‘1. When committed by accident and misfortune, in lawfully correcting a child or servant, or in doing any other lawful act, by lawful means, with usual and ordinary caution, and without any unlawful intent.
‘2. When committed by accident and misfortune in the heat of passion, upon any sudden and sufficient provocation, or upon a sudden combat provided that no undue advantage is taken, nor any dangerous weapon used, and that the killing is not done in a cruel or unusual manner.’
Clearly, the facts of this case do not come within the definition of excusable homicide. 21 O.S.1951 ß 733 defines justifiable homicide, to-wit:
‘Homicide is also justifiable when committed by any person in either of the following cases:
‘1. When resisting any attempt to murder such person, or to commit any felony upon him, or upon or in any dwelling house in which such person is; or,
‘2. When committed in the lawful defense of such person, or of his or her husband, wife, parent, child, master, mistress, or servant, when there is a reasonable ground to apprehend a design to commit a felony or to do some great personal injury, and imminent danger of such design being accomplished; * * *’.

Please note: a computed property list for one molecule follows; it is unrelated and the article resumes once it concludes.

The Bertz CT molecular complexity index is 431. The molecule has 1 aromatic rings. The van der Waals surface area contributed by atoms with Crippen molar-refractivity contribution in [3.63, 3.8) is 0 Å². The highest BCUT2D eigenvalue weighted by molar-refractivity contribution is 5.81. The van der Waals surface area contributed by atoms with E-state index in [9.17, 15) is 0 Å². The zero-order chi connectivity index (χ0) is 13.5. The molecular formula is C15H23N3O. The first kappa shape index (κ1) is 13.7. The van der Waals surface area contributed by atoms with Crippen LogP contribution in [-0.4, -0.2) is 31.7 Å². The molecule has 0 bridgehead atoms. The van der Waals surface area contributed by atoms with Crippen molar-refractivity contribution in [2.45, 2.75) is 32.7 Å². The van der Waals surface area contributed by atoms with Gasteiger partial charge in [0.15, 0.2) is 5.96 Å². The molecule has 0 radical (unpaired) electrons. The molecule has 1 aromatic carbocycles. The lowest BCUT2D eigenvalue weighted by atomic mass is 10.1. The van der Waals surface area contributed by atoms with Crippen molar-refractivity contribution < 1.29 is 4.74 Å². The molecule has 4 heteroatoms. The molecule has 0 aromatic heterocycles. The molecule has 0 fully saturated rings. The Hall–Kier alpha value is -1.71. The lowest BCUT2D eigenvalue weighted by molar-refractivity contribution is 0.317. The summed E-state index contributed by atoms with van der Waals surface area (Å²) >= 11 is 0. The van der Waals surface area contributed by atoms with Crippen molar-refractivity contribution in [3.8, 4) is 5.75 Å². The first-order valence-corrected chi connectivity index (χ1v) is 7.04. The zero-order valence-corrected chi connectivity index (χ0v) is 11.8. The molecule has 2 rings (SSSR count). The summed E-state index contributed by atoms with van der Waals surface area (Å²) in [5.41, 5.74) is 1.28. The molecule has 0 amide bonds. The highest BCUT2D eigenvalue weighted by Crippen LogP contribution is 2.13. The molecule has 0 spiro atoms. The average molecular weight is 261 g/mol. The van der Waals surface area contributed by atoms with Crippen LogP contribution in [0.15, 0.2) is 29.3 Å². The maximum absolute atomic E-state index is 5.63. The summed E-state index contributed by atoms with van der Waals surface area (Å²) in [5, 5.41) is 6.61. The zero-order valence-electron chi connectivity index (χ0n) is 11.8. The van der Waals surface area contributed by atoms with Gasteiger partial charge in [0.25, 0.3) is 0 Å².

Certainly there was no reasonable ground in the facts as related by the defendant herein for him to believe that there was imminent danger the felonious assault would be then and there accomplished, which he believed was intended. In Ging v. State, 31 Okl.Cr. 428, 438, 239 P. 685, 689, we said:
‘At the point where the apparent danger ceases, the right of self-defense ceases. The right of self-defense must be founded in good faith; there must be a necessity, real or apparent, to justify one in invoking the right of self-defense. 30 Corpus Juris, 44.’
In 40 C.J.S. Homicide ß 101, p. 961, in relation to justifiable homicide, it is said:
‘The necessity must exist at the time; the mere opinion of the slayer that a crime might be committed at some time in the future is not sufficient as a justification. Killing to prevent a felony is not justifiable if the felony is a secret one, or unaccompanied by force, or if it does not involve the security of the person or home, or where the commission of the felony is problematical or remote.’